The bigger problem is that the legislation as passed does not allow the healthcare exchanges to accept any employer subsidy money to purchase healthcare coverage.  Government employees generally pay 25% of the cost of their health care coverage currently. The remaining 75% is paid (tax-free) by the federal government as employer-provided health coverage.  Therefore,Congress and their staffers would have to pay for the entire cost of their health care coverage with their own after-tax dollars under Obamacare  Ouch!

In order to get around this, Congressional leaders went to the Federal Office of Personnel Management and got a ruling that Congress was a "small business" that allowed more than 12,000 congressional employees, their spouses and dependents to purchase health insurance from the District of Columbia's small business exchange.

An accommodative D.C. government allowed Congress to come into their small business exchange.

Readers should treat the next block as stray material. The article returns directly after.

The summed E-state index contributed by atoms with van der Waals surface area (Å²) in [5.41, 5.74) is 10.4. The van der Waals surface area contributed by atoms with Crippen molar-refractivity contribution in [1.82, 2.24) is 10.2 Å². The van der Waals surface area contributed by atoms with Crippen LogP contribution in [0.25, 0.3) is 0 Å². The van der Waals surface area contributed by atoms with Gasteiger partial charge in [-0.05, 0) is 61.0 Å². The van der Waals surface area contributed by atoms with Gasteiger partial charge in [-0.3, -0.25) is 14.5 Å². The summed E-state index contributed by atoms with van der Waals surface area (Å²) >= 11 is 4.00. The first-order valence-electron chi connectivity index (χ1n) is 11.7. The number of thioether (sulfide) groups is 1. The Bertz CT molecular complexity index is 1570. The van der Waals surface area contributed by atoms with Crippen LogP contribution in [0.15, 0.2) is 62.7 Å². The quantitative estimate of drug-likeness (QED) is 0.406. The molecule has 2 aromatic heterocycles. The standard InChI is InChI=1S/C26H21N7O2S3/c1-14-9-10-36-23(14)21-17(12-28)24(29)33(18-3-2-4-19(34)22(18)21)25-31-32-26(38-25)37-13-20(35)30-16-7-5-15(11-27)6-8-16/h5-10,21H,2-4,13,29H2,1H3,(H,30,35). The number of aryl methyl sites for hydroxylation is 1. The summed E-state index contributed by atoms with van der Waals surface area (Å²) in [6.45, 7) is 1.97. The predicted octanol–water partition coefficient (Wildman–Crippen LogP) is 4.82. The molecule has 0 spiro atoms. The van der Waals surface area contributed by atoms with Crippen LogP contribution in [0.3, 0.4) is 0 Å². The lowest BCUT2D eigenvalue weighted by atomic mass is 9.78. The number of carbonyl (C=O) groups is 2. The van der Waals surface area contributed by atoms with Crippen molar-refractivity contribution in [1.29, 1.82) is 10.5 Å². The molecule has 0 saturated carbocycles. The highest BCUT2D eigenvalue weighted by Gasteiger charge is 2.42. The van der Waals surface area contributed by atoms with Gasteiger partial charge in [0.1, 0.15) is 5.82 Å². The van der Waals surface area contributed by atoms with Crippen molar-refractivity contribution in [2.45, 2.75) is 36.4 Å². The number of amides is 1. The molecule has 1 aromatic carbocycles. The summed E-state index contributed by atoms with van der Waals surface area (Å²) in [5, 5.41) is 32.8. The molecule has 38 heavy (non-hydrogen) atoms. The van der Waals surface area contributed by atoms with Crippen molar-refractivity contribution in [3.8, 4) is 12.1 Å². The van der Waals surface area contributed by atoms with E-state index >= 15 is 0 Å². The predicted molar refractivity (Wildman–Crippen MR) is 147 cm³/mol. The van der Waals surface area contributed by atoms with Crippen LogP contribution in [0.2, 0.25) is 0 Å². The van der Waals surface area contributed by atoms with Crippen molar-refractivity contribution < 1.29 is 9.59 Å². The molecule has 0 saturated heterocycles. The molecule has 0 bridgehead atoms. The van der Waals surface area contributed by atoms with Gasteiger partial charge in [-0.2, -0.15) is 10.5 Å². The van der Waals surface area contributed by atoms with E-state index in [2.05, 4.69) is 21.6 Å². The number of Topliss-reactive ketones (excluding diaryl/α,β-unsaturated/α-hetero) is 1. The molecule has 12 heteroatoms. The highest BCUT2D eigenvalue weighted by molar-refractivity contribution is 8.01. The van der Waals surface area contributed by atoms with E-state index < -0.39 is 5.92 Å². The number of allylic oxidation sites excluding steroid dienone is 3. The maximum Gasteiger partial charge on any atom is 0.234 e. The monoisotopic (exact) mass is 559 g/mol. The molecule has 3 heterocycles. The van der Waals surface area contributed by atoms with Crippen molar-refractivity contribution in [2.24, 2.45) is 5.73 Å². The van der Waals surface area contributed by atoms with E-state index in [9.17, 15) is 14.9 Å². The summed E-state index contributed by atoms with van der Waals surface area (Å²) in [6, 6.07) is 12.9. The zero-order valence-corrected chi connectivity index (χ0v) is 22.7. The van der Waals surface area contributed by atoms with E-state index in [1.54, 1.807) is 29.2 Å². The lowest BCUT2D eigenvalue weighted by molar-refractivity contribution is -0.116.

There was only one big problem with this. Under the Obamacare law a small business is defined as a business with less than 50 employees. 12,000 seems to be a little more than 50, don't you think?

Why was it so important for Congress to be defined as a small business and use the D.C. small business exchange?  That allowed it to provide the tax-free subsidy and to also continue to use community rating for the employee rates rather than age specific rates. It was the only way to keep members of Congress and their staffs out of the individual Obamacare exchanges.

Judicial Watch filed a lawsuit last October to stop this clear violation of the law.

Judicial Watch announced last week that in response to this legal action the District of Columbia has conceded that Congress is not an eligible "small business" for purposes of purchasing health insurance through the Small Business Exchange.  However, the District went on to argue that "the Office of Personnel Management (OPM) could override the District’s laws (and, implicitly the Affordable Care Act)."

All of this is pretty amazing when you think for the federal government to prevail in this case you have to believe that a federal bureaucrat  has the power to not only override D.C law but also a law passed by Congress and signed by the President.

The case is even more shocking when you find out that someone in both the House and the Senate knowingly filed fraudulent documents claiming that both had fewer than 50 employees in claiming they were eligible for the small business exchange. Tom Fitton of Judicial Watch explains.